• Planning
  • Budget
  • Scope
These key basic metrics are related to each other: When one of them changes, the other ones are likely to change as well. They are the 3 dimensions in responsible for customer satisfaction as presented in the following picture:

Next to these project management metrics, we have the ability to specify a set of relevant dominant metrics per project, which will measure the added business value before the start of the project (baseline) and when the project has been delivered. Examples of such business metrics could be: The amount of production deploys per year or the amount of service affecting incidents.
Project ‘MOAP’
At Schuberg Philis, we felt it was time to bring our project management approach to the next level, combining a set of known best practices into a structured, consistent, fact based project management approach. In order to achieve our goals, we have launched an internal project called ‘MOAP’, short for ‘Mother Of All Projects’, from which all future projects will inherit the DNA. In this project Engineers (MCEs), Project Leads, Sales, Finance, Audit and Developers work closely together to deliver an implementation of the next level of project management within Schuberg Philis.
The project addresses two main challenges:
  1. Schuberg Philis always aims to outperform expectations. This is also true for our projects. We want to consistently deliver projects with the highest quality possible. For our project leads, this also means doing a lot of (sometimes) boring and repetitive work. We need to prevent project management tasks not being executed at all or not up to our 100% standards because of this.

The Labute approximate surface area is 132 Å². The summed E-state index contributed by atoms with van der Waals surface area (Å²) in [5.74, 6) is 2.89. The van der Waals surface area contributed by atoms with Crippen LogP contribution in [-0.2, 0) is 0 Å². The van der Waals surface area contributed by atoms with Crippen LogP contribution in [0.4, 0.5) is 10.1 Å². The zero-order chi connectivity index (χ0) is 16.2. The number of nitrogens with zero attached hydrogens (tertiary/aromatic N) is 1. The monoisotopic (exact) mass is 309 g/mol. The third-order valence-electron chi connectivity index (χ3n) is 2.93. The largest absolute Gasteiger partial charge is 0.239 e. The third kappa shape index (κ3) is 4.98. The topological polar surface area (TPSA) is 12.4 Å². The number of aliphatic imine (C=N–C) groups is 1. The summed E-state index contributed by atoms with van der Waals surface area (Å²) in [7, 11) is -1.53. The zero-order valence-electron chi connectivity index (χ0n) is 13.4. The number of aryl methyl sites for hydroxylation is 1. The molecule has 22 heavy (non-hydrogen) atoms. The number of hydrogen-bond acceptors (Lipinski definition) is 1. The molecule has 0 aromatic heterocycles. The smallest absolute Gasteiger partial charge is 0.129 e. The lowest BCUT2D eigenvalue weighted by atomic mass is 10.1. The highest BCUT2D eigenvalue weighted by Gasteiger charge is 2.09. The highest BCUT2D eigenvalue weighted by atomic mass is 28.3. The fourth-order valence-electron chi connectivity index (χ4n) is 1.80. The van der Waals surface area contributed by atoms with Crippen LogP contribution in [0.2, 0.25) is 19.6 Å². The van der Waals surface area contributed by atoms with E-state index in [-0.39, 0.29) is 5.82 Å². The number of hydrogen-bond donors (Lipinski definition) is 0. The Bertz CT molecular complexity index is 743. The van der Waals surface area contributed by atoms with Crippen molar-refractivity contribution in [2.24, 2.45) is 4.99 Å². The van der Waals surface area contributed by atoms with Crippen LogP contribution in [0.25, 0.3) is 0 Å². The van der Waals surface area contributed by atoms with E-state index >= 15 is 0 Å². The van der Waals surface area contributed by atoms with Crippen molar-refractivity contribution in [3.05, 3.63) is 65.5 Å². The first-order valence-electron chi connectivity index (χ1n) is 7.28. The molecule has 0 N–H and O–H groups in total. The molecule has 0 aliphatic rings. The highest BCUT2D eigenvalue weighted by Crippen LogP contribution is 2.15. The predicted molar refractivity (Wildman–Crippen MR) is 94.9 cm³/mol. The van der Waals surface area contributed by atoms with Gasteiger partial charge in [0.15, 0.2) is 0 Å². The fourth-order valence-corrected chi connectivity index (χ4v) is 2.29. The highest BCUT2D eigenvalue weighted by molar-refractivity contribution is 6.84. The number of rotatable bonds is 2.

2. Projects need to be 100% transparent to our customers and partners and colleagues. It needs to be absolutely clear, what the status of a project is, what the things are that need to be discussed and why certain things went the way they went. We need to this based on facts and evidence.

Next Steps
We now have a project management toolbox that delivers the items above. Initial project scoping (baseline), progress reporting, Exception Reporting and Project Closure are all automated and provide transparent, evidence based reporting. Although we still have a long list of ideas and there is always room for improvement, we have decided to start using the new tools and way of working as soon as possible with real customer projects. This ensures we will start capturing feedback from the teams already and can use this to improve and add new functionalities. The system now allows us to capture some key metrics. In a couple of months from now, we will have captured enough metrics in our system to (automatically) report on project performance, on project, team on company level.